Patterns of antimicrobial resistance in Streptococcus suis isolates from pigs with or without streptococcal disease in England between 2009 and 2014

on behalf of the BRADP1T Consortium

Research output: Contribution to journalArticle

11 Citations (Scopus)

Abstract

Antimicrobial resistance in Streptococcus suis, a global zoonotic pathogen of pigs, has been mostly studied only in diseased animals using surveys that have not evaluated changes over time. We compared patterns of resistance between S. suis isolates from clinical cases of disease (CC) and non-clinical case (NCC) pigs in England, collected over two discrete periods, 2009–2011 and 2013–2014. Minimum inhibitory concentrations (MIC) of 17 antimicrobials (nine classes) were determined on 405 S. suis isolates categorised by sampling period and disease association to assess changes in resistance over time and association with disease. First, isolates were characterized as resistant or susceptible using published clinical breakpoints. Second, epidemiological cut-offs (ECOFF) were derived from MIC values, and isolates classified as wild type (WT) below the ECOFF and non-wild type (NWT) above the ECOFF. Finally, isolate subsets were analysed for shifts in MIC distribution. NCC isolates were more resistant than CC isolates to cephalosporins, penams, pleuromutilins, potentiated sulphonamides and tetracyclines in both study periods. Resistance levels among CC isolates increased in 2013–2014 relative to 2009–2011 for antimicrobials including aminoglycosides, cephalosporins, fluoroquinolones, pleuromutilins, potentiated sulphonamides and tetracyclines. The prevalence of isolates categorised as NWT for five or more classes of antimicrobials was greater among NCC than CC isolates for both time periods, and increased with time. This study used standardised methods to identify significant shifts in antimicrobial resistance phenotypes of S. suis isolated from pigs in England, not only over time but also between isolates from known clinical cases or disease-free pigs.

Original languageEnglish
Pages (from-to)117-124
Number of pages8
JournalVeterinary Microbiology
Volume207
Early online date13 Jun 2017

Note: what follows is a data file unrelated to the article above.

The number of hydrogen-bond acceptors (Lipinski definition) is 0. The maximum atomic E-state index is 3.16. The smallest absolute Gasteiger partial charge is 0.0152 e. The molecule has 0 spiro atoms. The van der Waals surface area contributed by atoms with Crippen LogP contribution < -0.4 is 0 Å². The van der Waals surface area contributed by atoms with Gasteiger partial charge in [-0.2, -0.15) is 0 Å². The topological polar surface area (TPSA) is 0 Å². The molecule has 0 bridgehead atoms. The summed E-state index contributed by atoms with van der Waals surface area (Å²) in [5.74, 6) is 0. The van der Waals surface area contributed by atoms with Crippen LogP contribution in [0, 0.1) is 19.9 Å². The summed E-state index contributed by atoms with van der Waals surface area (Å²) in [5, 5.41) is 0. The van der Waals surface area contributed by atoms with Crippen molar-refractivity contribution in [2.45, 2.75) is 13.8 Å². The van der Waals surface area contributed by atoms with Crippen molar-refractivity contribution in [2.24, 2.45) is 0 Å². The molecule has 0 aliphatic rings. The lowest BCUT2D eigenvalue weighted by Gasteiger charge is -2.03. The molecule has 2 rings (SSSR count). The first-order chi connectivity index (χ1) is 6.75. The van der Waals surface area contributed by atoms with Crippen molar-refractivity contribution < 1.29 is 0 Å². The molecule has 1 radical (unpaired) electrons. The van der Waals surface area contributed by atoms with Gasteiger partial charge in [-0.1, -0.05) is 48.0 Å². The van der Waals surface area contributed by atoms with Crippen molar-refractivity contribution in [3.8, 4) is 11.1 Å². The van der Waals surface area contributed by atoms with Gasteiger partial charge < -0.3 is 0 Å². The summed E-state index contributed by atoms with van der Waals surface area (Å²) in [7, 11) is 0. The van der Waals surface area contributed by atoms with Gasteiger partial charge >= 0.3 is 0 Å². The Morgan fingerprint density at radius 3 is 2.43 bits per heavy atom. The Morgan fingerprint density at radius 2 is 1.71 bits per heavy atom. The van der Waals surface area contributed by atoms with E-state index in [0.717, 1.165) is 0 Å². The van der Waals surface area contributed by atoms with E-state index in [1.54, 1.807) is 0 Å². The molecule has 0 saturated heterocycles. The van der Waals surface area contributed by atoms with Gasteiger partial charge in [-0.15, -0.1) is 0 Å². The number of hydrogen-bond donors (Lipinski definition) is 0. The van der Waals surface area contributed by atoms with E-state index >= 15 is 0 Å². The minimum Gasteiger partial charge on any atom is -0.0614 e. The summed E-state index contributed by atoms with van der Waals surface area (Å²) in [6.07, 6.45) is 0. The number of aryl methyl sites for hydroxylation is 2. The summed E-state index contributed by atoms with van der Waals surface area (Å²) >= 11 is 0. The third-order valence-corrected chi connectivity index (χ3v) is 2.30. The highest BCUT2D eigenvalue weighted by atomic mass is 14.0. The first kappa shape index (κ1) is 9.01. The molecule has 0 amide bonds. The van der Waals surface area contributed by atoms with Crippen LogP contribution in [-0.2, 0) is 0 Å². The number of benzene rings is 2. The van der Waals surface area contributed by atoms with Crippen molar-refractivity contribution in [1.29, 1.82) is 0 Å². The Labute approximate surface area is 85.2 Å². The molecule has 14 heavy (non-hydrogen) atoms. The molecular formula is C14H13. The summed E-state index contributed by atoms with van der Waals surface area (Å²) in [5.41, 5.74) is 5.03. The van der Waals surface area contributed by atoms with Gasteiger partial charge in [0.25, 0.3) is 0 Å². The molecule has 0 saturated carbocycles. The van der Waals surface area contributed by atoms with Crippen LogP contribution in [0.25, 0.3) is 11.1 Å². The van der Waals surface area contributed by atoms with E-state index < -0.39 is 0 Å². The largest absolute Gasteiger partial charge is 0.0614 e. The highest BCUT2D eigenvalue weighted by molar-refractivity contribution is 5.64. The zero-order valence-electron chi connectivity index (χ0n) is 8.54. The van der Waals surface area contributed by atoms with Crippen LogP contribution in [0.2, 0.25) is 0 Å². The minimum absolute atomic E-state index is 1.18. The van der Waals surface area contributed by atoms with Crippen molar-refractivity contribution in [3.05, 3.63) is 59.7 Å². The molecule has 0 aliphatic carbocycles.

DOIs
Publication statusPrint publication - 1 Aug 2017

Fingerprint

Streptococcus suis
antibiotic resistance
England
Swine
minimum inhibitory concentration
tetracyclines
cephalosporins
swine
sulfonamides
anti-infective agents
Microbial Sensitivity Tests
Tetracyclines
Sulfonamides
aminoglycosides
fluoroquinolones
Cephalosporins
Animal Diseases
phenotype
Fluoroquinolones
Zoonoses

Keywords

  • Antimicrobial resistance
  • Streptococcus suis

Cite this

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title = "Patterns of antimicrobial resistance in Streptococcus suis isolates from pigs with or without streptococcal disease in England between 2009 and 2014",
abstract = "Antimicrobial resistance in Streptococcus suis, a global zoonotic pathogen of pigs, has been mostly studied only in diseased animals using surveys that have not evaluated changes over time. We compared patterns of resistance between S. suis isolates from clinical cases of disease (CC) and non-clinical case (NCC) pigs in England, collected over two discrete periods, 2009–2011 and 2013–2014. Minimum inhibitory concentrations (MIC) of 17 antimicrobials (nine classes) were determined on 405 S. suis isolates categorised by sampling period and disease association to assess changes in resistance over time and association with disease. First, isolates were characterized as resistant or susceptible using published clinical breakpoints. Second, epidemiological cut-offs (ECOFF) were derived from MIC values, and isolates classified as wild type (WT) below the ECOFF and non-wild type (NWT) above the ECOFF. Finally, isolate subsets were analysed for shifts in MIC distribution. NCC isolates were more resistant than CC isolates to cephalosporins, penams, pleuromutilins, potentiated sulphonamides and tetracyclines in both study periods. Resistance levels among CC isolates increased in 2013–2014 relative to 2009–2011 for antimicrobials including aminoglycosides, cephalosporins, fluoroquinolones, pleuromutilins, potentiated sulphonamides and tetracyclines. The prevalence of isolates categorised as NWT for five or more classes of antimicrobials was greater among NCC than CC isolates for both time periods, and increased with time. This study used standardised methods to identify significant shifts in antimicrobial resistance phenotypes of S. suis isolated from pigs in England, not only over time but also between isolates from known clinical cases or disease-free pigs.",